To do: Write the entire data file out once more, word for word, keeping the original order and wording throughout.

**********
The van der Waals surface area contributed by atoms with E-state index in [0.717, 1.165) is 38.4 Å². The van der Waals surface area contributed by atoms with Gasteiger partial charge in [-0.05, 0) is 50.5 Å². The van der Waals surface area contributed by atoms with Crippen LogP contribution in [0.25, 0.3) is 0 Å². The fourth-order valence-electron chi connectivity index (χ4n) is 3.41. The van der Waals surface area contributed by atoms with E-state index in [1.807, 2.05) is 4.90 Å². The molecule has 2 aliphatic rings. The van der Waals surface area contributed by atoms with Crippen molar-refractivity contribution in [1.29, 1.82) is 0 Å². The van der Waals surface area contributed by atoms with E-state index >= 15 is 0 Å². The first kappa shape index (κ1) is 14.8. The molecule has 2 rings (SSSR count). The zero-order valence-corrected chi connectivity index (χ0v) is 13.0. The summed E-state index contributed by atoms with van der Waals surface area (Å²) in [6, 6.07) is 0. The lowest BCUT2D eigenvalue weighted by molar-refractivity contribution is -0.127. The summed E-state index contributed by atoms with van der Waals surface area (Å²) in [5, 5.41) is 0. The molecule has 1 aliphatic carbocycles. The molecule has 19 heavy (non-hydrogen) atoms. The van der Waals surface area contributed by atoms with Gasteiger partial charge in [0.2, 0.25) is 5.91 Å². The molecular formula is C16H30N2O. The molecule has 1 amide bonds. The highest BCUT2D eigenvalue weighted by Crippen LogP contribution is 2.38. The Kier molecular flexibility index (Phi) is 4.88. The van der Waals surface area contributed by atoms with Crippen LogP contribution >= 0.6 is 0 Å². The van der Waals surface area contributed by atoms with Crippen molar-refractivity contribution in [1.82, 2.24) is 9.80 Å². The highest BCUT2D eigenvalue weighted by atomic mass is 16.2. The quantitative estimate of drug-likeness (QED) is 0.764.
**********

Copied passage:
The van der Waals surface area contributed by atoms with E-state index in [0.717, 1.165) is 38.4 Å². The van der Waals surface area contributed by atoms with Gasteiger partial charge in [-0.05, 0) is 50.5 Å². The van der Waals surface area contributed by atoms with Crippen LogP contribution in [0.25, 0.3) is 0 Å². The fourth-order valence-electron chi connectivity index (χ4n) is 3.41. The van der Waals surface area contributed by atoms with E-state index in [1.807, 2.05) is 4.90 Å². The molecule has 2 aliphatic rings. The van der Waals surface area contributed by atoms with Crippen molar-refractivity contribution in [1.29, 1.82) is 0 Å². The van der Waals surface area contributed by atoms with E-state index >= 15 is 0 Å². The first kappa shape index (κ1) is 14.8. The molecule has 2 rings (SSSR count). The zero-order valence-corrected chi connectivity index (χ0v) is 13.0. The summed E-state index contributed by atoms with van der Waals surface area (Å²) in [6, 6.07) is 0. The lowest BCUT2D eigenvalue weighted by molar-refractivity contribution is -0.127. The summed E-state index contributed by atoms with van der Waals surface area (Å²) in [5, 5.41) is 0. The molecule has 1 aliphatic carbocycles. The molecule has 19 heavy (non-hydrogen) atoms. The van der Waals surface area contributed by atoms with Gasteiger partial charge in [0.2, 0.25) is 5.91 Å². The molecular formula is C16H30N2O. The molecule has 1 amide bonds. The highest BCUT2D eigenvalue weighted by Crippen LogP contribution is 2.38. The Kier molecular flexibility index (Phi) is 4.88. The van der Waals surface area contributed by atoms with Crippen LogP contribution >= 0.6 is 0 Å². The van der Waals surface area contributed by atoms with Crippen molar-refractivity contribution in [1.82, 2.24) is 9.80 Å². The highest BCUT2D eigenvalue weighted by atomic mass is 16.2. The quantitative estimate of drug-likeness (QED) is 0.764.